TORONTO, March 27 (Reuters) - The Canadian dollar was almost unchanged against the U.S. dollar on Thursday as ongoing concerns about the economy of Canada’s biggest trading partner kept it from riding robust commodity prices higher.
Canadian bond prices were mixed as investors squared their books heading into the end of the month and the quarter.
The Canadian unit closed at C$1.0184 to the U.S. dollar, or 98.19 U.S. cents, up a tad from C$1.0188 to the U.S. dollar, or 98.15 U.S. cents, at Wednesday’s close.
The Canadian dollar has stayed stubbornly in a range of 96.61 U.S. cents to US$1.0256 since the end of November and does not appear to be about to break out of it any time soon, said Shaun Osborne, chief currency strategist at TD Securities.
That is because the U.S. economy is faltering and Canada is thought likely to soon feel the spillover effect from a slowdown in its biggest trading partner.
Investors see little benefit in betting one currency against the other.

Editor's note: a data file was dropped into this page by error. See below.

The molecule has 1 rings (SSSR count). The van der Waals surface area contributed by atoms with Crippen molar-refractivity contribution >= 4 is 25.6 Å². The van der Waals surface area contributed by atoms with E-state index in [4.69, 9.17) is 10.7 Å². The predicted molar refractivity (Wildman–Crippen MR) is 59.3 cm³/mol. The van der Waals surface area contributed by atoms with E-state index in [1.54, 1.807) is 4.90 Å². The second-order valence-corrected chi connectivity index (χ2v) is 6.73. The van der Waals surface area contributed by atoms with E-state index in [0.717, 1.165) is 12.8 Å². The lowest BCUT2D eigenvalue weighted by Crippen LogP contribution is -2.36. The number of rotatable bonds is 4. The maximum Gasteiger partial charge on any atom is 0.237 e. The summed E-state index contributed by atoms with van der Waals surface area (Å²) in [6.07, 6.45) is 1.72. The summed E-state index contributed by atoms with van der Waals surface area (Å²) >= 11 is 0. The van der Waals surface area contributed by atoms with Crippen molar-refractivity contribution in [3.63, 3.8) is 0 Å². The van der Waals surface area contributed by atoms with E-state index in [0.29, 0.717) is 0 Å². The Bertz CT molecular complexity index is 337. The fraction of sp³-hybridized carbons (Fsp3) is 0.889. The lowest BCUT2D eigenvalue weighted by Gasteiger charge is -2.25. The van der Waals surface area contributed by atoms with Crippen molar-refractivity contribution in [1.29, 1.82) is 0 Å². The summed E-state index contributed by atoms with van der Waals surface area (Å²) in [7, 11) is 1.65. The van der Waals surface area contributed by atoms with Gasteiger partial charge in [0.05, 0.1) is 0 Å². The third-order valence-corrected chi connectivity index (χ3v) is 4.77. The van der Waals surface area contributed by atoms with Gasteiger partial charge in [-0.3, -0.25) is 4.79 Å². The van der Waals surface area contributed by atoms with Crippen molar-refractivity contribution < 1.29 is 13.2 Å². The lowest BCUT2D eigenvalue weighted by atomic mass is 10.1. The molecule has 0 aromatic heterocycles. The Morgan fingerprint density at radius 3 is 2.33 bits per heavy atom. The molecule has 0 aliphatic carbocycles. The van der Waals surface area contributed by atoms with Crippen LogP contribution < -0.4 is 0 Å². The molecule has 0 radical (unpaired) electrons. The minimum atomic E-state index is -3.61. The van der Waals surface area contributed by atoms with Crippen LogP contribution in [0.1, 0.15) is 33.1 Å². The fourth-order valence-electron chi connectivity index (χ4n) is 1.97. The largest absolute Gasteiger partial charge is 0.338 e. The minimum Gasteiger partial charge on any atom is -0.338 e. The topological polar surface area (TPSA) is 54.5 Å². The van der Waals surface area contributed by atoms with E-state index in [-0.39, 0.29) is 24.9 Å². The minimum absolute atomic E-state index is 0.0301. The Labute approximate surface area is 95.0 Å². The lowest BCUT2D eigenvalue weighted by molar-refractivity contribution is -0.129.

“You have to look outside the dollar-Canada exchange rate to really see what’s going on with the Canadian dollar,” Osborne said.
The currency was weaker against the euro and the pound, and while it was up a touch against the Japanese yen, it has been on a losing streak there too in recent weeks.
That is despite the fact that Canada is a major producer and exporter of commodities, the prices of which have been coming on like gangbusters as of late.
Osborne said that strong commodity prices have been having a limited affect on the Canadian currency because slower U.S. and world growth are seen eventually curbing demand and lowering prices.
On the data front, Canada’s economic calendar is bare until the January gross domestic product report due on Monday. Market focus next week will be on the March jobs report due April 4.
Canadian bond prices ended mixed as there was no data to influence direction.
“I wouldn’t read much into today’s action because we’re heading into month and quarter’s end, so most of the big portfolio managers are fine-tuning their books,” said Sheldon Dong, fixed income strategist at TD Waterhouse Private Investment.
The two-year bond rose 4 Canadian cents at C$102.72 to yield 2.573 percent. The 10-year bond shed 2 Canadian cents to C$104.20 to yield 3.460 percent.
The yield spread between the two- and 10-year bonds was 88.7 basis points, up from 84.4 points at the previous close.
The 30-year bond dropped 30 Canadian cents to C$117.62 to yield 3.974 percent. In the United States, the 30-year Treasury yielded 4.399 percent.
The three-month when-issued T-bill yielded 1.78 percent, up from 1.77 percent at the previous close. (Editing by Peter Galloway)